More than 10 million people worldwide are living with Parkinson’s disease, including as many as one million Americans — more than the combined number of people diagnosed with multiple sclerosis, muscular dystrophy and Lou Gehrig’s disease.*
For the millions whose lives are touched by Parkinson’s, there is great relief to learn of treatments that can help decrease the severity of the disease’s symptoms – especially everyday functions like speaking and swallowing.
In this post, we want to talk about the advancements in the field of laryngology and how Laryngologists can help patients suffering from diseases like Parkinson’s, ALS and MS.
Understanding Parkinson’s Disease
Parkinson’s disease is a chronic and progressive movement disorder causing the malfunction and death of vital nerve cells in the brain.
Parkinson’s effects the part of the brain that controls movement and coordination, and because the disease is degenerative, the symptoms continue and worsen over time (Parkinson’s Disease Foundation).
Parkinson’s and The Throat
One of the symptoms of Parkinson’s disease is the loss of control of the throat and mouth muscles that help us swallow. Difficulty swallowing, or dysphagia, can occur at any stage of Parkinson’s and can be accompanied by problems swallowing solid foods or liquids, chronic coughing or throat clearing.
As the disease progresses and dysphagia become more severe, the inability to control the muscles in the mouth or throat can lead to food or liquid getting into the lungs, causing aspiration pneumonia, which is also the leading cause of death in PD.*
Because problems swallowing can become more difficult to treat as the disease progresses, it is important to talk to a Laryngologist as soon as symptoms start to show. Early intervention and a treatment plan with a speech pathologist and specialist surgeon can help decrease symptoms and improve the quality of life
Parkinson’s and The Voice
Our ability to speak is a part of our daily lives that we can’t really appreciate until it’s gone. Unfortunately, losing vocal power and the ability to communicate are something that patients with degenerative diseases like Parkinson’s eventually face.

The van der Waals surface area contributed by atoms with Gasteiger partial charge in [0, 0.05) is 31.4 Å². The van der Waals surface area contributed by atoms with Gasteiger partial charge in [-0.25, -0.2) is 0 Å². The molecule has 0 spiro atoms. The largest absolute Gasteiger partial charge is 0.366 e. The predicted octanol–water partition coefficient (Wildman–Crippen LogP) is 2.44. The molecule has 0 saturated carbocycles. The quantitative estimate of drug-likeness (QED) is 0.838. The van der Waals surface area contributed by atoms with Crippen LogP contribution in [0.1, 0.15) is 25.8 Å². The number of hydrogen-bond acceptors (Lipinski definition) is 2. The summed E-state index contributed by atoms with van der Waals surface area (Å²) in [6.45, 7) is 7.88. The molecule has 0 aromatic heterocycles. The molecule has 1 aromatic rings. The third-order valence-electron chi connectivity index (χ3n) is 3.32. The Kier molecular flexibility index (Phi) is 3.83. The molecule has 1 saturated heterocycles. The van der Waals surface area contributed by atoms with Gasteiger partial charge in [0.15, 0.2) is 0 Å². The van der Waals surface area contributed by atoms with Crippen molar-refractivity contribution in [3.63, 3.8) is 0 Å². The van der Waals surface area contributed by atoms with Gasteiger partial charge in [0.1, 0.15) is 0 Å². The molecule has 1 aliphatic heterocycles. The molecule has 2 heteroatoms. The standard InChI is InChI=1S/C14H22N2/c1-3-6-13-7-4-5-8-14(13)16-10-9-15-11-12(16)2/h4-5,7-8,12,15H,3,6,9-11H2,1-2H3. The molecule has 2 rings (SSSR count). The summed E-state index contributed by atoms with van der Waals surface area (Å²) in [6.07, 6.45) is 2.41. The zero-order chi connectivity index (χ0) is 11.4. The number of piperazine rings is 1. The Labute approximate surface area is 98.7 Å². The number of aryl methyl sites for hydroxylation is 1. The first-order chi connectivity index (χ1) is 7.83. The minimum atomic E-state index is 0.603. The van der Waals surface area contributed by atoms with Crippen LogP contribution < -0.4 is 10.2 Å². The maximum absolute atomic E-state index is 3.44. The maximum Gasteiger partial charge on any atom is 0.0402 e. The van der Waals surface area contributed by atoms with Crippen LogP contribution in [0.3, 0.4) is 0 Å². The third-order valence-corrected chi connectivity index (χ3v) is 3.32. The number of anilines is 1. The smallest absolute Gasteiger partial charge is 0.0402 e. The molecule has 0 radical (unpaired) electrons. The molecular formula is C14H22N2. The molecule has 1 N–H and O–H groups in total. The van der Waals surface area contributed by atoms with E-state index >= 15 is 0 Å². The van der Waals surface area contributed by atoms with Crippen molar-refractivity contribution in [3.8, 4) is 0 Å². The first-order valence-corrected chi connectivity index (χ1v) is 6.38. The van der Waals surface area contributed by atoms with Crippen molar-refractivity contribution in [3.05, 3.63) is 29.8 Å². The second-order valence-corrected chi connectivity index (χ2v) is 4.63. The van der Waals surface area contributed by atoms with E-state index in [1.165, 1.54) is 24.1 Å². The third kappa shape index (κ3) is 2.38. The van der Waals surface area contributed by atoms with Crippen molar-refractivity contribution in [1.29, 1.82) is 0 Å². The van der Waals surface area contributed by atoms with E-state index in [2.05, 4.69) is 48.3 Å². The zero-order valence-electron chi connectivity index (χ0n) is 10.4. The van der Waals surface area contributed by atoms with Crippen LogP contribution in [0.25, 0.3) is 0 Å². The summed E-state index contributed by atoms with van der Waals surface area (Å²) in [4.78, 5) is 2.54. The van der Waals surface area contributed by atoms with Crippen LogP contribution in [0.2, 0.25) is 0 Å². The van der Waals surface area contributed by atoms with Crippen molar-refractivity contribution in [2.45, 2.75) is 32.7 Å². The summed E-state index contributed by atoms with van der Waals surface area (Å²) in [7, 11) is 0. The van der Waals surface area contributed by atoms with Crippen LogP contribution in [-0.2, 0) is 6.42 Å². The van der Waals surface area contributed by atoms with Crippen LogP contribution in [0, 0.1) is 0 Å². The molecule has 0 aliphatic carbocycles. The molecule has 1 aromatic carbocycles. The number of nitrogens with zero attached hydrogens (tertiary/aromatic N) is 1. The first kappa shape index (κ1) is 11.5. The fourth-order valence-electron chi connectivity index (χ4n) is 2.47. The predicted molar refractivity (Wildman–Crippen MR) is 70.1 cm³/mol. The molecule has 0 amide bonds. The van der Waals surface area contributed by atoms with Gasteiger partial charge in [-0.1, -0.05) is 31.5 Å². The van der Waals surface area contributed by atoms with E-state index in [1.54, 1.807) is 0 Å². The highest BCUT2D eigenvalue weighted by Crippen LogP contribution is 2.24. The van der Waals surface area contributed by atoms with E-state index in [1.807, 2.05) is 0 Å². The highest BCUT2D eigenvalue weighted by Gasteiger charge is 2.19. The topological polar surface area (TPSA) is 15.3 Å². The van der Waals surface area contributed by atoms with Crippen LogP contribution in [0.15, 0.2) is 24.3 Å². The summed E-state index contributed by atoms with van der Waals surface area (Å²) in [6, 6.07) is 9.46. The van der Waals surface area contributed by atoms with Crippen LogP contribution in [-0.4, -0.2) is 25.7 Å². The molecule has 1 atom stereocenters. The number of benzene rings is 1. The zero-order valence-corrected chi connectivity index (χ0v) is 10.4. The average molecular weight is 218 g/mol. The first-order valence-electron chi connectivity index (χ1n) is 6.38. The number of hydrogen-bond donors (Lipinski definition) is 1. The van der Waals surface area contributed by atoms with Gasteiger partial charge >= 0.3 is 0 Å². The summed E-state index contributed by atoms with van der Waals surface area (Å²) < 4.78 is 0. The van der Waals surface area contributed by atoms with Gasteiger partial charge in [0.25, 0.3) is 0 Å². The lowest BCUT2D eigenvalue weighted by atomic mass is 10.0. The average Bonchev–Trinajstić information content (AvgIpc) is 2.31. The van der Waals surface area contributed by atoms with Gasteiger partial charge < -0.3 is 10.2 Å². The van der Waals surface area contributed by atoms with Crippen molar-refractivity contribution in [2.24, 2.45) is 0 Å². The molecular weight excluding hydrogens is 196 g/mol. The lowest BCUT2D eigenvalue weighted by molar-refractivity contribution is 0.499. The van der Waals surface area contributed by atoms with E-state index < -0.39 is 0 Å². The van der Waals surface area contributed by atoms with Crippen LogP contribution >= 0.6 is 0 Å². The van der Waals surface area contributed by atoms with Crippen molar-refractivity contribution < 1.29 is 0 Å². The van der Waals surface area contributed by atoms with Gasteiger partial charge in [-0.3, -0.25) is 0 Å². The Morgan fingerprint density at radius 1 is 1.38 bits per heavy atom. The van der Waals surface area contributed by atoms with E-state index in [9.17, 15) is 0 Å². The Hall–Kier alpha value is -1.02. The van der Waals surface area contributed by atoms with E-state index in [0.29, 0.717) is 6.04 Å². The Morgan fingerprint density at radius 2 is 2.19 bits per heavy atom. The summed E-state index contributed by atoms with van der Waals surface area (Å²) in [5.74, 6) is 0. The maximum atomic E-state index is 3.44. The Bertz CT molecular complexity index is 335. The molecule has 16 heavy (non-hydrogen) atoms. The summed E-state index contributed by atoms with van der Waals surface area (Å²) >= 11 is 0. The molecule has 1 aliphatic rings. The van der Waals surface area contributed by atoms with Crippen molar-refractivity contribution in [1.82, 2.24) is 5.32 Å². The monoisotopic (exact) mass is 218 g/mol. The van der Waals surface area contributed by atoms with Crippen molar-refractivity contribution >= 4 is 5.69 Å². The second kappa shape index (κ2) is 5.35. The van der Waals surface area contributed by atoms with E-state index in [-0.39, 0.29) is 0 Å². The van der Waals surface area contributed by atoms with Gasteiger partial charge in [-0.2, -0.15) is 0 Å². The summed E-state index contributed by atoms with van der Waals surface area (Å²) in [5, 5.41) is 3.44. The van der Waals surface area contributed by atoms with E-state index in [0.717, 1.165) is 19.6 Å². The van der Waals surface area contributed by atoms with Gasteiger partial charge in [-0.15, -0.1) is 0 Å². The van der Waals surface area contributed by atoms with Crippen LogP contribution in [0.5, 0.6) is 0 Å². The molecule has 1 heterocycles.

Someone with PD might find themselves speaking softly, slurring words, mumbling, speaking in monotone, experiencing hoarseness, having difficulty forming sounds clearly or even finding it difficult to find the words they are looking for.
And just as PD affects the voice, the disease can take a toll on the muscles that control our facial expressions – another important part of daily communication. Patients with Parkinson’s, MS, or ALS may feel as if they are wearing a mask, meaning that their face and facial expressions feel frozen and they have a much harder time using their facial muscles to express what they are saying.
How much difficulty a person has with their speech and facial expression can vary depending on how far the disease has progressed or simply on the patient. Luckily, this too is something that can be helped with treatment and therapy. As soon as any of the symptoms mentioned above present themselves, get to a Laryngologist or speech language pathologist as soon as you can – they can help with valuable treatment and therapy plans.
Primary Care & Neurology
There is unfortunately still no cure for Parkinson’s disease, but some of the symptoms of the disease can be helped with treatment, like the function of the voice and throat – something that eventually affects all patients with Parkinson’s, ALS or MS.
For patients in Colorado:
*Laryngology is the branch of medicine that deals with the larynx and its diseases.
*Parkinson’s Disease Foundation, http://www.PDF.org
*The Michael J. Fox Foundation for Parkinson’s Research, “Swallowing and Parkinson’s Disease”, Foxfeed Blog, https://www.michaeljfox.org/foundation/news-detail.php?swallowing-and-parkinson-disease